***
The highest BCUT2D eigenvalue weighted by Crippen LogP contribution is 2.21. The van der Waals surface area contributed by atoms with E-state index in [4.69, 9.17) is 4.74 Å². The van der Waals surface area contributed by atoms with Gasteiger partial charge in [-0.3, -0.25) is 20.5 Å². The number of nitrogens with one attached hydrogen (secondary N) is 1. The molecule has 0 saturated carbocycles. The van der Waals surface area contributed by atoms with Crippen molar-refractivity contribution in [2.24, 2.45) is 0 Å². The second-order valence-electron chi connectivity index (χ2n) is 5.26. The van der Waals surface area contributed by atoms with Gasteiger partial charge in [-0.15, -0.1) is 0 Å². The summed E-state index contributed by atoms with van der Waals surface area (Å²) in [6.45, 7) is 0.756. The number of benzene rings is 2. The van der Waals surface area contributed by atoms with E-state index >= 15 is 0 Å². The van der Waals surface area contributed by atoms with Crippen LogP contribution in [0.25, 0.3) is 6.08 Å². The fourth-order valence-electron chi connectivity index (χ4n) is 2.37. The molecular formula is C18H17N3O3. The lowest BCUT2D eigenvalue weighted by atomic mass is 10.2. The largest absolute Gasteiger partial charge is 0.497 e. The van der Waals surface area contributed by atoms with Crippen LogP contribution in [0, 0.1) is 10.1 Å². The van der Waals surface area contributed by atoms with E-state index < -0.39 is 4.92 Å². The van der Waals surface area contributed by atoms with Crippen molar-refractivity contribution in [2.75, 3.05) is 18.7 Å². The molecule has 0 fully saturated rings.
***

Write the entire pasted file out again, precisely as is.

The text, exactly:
The highest BCUT2D eigenvalue weighted by Crippen LogP contribution is 2.21. The van der Waals surface area contributed by atoms with E-state index in [4.69, 9.17) is 4.74 Å². The van der Waals surface area contributed by atoms with Gasteiger partial charge in [-0.3, -0.25) is 20.5 Å². The number of nitrogens with one attached hydrogen (secondary N) is 1. The molecule has 0 saturated carbocycles. The van der Waals surface area contributed by atoms with Crippen molar-refractivity contribution in [2.24, 2.45) is 0 Å². The second-order valence-electron chi connectivity index (χ2n) is 5.26. The van der Waals surface area contributed by atoms with Gasteiger partial charge in [-0.15, -0.1) is 0 Å². The summed E-state index contributed by atoms with van der Waals surface area (Å²) in [6.45, 7) is 0.756. The number of benzene rings is 2. The van der Waals surface area contributed by atoms with E-state index >= 15 is 0 Å². The van der Waals surface area contributed by atoms with Crippen LogP contribution in [0.25, 0.3) is 6.08 Å². The fourth-order valence-electron chi connectivity index (χ4n) is 2.37. The molecular formula is C18H17N3O3. The lowest BCUT2D eigenvalue weighted by atomic mass is 10.2. The largest absolute Gasteiger partial charge is 0.497 e. The van der Waals surface area contributed by atoms with Crippen LogP contribution in [0, 0.1) is 10.1 Å². The van der Waals surface area contributed by atoms with E-state index < -0.39 is 4.92 Å². The van der Waals surface area contributed by atoms with Crippen molar-refractivity contribution in [2.75, 3.05) is 18.7 Å². The molecule has 0 fully saturated rings.